I’ve been trying to fill four positions in the last three months, and I can’t even get someone to apply.

I’m turning away business because I don’t have enough people.

We’ve had a few applicants, but two didn’t come back and the one we hired went to lunch on her third day and never returned.

The pain is real. The manufacturing industry is going through a crisis and for some, it’s going to get worse before it gets better.

But it could get better for you, and sooner than later.


By building the best employer brand as possible and the culture to support it.


The data to support my thesis:

Let me explain in detail what I mean by sharing some eye-opening insights.

Over the course of several weeks, I undertook an independent research project to identify how many industrial companies (with 51 employees or more, as identified on LinkedIn) that have a meaningful, relevant, and compelling employer brand.

After reviewing 100 companies, I found that:

  1. 17 do not have a careers page or employer brand on their website. The absence of both places them at a significant disadvantage when searching for and recruiting suitable applicants.
  2. 73 companies have a Careers page, and of those that do, 47 have an employer brand.
  3. Of the 47 that have an employer brand, the vast majority highlighted similar attributes. (e.g., growing company, dynamic working environment, rewarding careers, we invest in our people, join a winning team, competitive pay and benefits, paid birthdays off, we support diversity, etc.)
  4. Only the remaining few had strong, meaningful, and compelling employer value propositions expertly thought through and created with supporting videos, testimonials, photos, and calls to action.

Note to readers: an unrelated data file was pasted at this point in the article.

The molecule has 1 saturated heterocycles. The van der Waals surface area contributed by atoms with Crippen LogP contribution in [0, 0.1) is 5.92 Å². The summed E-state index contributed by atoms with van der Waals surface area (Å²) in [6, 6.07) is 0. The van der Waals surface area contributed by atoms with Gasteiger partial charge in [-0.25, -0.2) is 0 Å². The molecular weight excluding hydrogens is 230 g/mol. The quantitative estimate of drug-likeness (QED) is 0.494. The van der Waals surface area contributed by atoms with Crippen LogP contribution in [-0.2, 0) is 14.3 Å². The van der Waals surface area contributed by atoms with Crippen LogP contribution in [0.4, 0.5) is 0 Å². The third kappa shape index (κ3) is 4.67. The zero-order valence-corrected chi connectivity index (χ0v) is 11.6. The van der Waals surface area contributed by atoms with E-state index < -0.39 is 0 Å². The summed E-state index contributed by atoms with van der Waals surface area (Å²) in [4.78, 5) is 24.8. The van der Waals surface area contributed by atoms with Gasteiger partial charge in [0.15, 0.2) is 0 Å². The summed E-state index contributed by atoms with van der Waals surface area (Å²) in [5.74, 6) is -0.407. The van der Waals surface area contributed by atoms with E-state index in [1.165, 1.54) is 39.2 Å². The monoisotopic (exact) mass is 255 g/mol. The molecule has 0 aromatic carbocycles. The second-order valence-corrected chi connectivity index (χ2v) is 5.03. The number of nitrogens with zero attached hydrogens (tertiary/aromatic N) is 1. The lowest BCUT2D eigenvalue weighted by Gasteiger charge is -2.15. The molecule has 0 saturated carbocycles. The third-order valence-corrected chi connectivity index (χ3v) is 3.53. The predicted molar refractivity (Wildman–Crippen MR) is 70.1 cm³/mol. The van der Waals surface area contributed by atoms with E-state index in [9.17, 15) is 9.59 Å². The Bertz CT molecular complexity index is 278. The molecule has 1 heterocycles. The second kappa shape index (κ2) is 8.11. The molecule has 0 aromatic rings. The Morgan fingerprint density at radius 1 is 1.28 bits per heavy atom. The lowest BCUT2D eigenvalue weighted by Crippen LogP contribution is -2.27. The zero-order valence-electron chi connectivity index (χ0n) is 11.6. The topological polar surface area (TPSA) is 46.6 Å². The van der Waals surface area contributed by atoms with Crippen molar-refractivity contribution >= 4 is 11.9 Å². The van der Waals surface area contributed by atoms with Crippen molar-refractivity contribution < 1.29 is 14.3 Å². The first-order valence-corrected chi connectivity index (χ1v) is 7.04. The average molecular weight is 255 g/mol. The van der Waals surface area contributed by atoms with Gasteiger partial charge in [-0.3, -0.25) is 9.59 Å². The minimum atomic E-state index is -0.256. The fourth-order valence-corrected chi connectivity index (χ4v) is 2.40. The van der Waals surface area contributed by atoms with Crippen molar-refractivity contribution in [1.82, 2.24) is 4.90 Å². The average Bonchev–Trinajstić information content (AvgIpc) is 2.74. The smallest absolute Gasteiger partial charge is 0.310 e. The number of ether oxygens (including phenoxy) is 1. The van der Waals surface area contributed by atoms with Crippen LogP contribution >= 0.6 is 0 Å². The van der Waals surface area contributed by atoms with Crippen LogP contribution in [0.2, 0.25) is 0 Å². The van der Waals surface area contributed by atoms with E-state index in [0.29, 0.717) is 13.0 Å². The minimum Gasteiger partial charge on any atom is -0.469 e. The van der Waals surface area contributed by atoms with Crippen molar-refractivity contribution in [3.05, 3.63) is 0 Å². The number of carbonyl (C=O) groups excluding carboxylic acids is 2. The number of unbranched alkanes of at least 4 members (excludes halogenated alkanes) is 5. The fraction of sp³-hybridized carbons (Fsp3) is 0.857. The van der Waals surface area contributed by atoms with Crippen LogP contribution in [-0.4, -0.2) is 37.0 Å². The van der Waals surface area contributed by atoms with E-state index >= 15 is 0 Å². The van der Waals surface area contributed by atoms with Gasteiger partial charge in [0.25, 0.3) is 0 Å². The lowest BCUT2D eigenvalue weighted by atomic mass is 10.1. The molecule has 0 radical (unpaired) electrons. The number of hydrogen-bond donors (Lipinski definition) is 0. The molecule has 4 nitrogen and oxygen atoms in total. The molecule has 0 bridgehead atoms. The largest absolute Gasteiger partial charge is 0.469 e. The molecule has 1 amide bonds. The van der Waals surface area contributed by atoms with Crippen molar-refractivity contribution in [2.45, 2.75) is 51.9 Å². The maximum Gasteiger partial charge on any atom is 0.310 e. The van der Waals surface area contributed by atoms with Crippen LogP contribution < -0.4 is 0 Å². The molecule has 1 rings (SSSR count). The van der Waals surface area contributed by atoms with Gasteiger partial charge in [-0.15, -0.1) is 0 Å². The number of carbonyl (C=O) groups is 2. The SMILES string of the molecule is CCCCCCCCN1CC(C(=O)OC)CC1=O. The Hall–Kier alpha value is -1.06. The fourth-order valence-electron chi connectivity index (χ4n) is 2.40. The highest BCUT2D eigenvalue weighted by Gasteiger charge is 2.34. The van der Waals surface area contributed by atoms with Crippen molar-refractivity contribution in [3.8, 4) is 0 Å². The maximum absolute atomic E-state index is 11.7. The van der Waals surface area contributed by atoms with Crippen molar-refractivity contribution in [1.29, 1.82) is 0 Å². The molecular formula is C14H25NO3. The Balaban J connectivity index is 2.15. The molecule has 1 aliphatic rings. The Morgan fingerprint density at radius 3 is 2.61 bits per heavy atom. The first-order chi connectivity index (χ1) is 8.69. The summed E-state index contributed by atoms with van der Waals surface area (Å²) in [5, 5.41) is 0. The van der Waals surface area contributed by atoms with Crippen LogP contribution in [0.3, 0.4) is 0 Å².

Which number above represents your company? Statistically speaking, based on my research, your company most likely falls into #1, 2 or 3.

If this is the case for you, I urge you to focus on creating a better employer brand for your company.

For your benefit and reference, I’ve outlined a process for you below to make sure you head in the right direction.

But before I do, place yourself in the proper mindset – building an employer brand is strikingly similar to building a customer brand. You need to define your Why, list your value propositions, and articulate your brand promise.

Let’s begin…

Start with a culture assessment to identify your company’s positive and negative workplace attributes. What do your people appreciate and enjoy the most about working at your company? What attracted them to you? What’s keeping them? Is there a flight risk? Are petty politics or poor leadership causing people to leave? Create a list of questions, use SurveyMonkey to send to those with email addresses and print out for those on the production floor.

As you read the results and feedback of your assessment, you’ll quickly be able to identity your best workplace attributes. You’ll have what you need to figure out what needs to change internally. Then you can build a culture you can be proud of and promote, attracting high-quality candidates. (In many cases, a company that struggles to find and retain people has reputation for an unhealthy culture – often a tell-tale sign of dysfunctional leadership.)

Create your action plan for making the necessary changes to improve. Recruit your employees to help. Theywill become active participants in effecting and driving positive change. Don’t underestimate the importance of getting your people involved and taking ownership of change. 

While changes are underway, begin the process of articulating your most relevant and meaningful employer value propositions – distinctions you offer as an employer that make a positive and noteworthy difference in the lives of your employees. If you want your employer brand to be noticed and noted, you’ll need to put the same level of effort into defining it as you do selling your products.

Too many employers think they have a brand by listing what they offer employees, such as competitive pay and benefits, paid holidays, birthdays off, on-the-job training, being a part of a growing team, etc. This is the same “stuff” just about every employer is saying. Yawn. You’ll need to look and sound different. For example, instead of simply stating that you offer “on the job training,” you could state that you invest in the professional and personal development of every individual by mapping a course for their success.

If you complete this four-step process, you’ll have a much greater chance of attracting the caliber of people you need to grow your business. If you don’t, things will only continue to get worse.

Don’t wait too long.

Of course, if you would like assistance with building a better employer brand for your company, let’s connect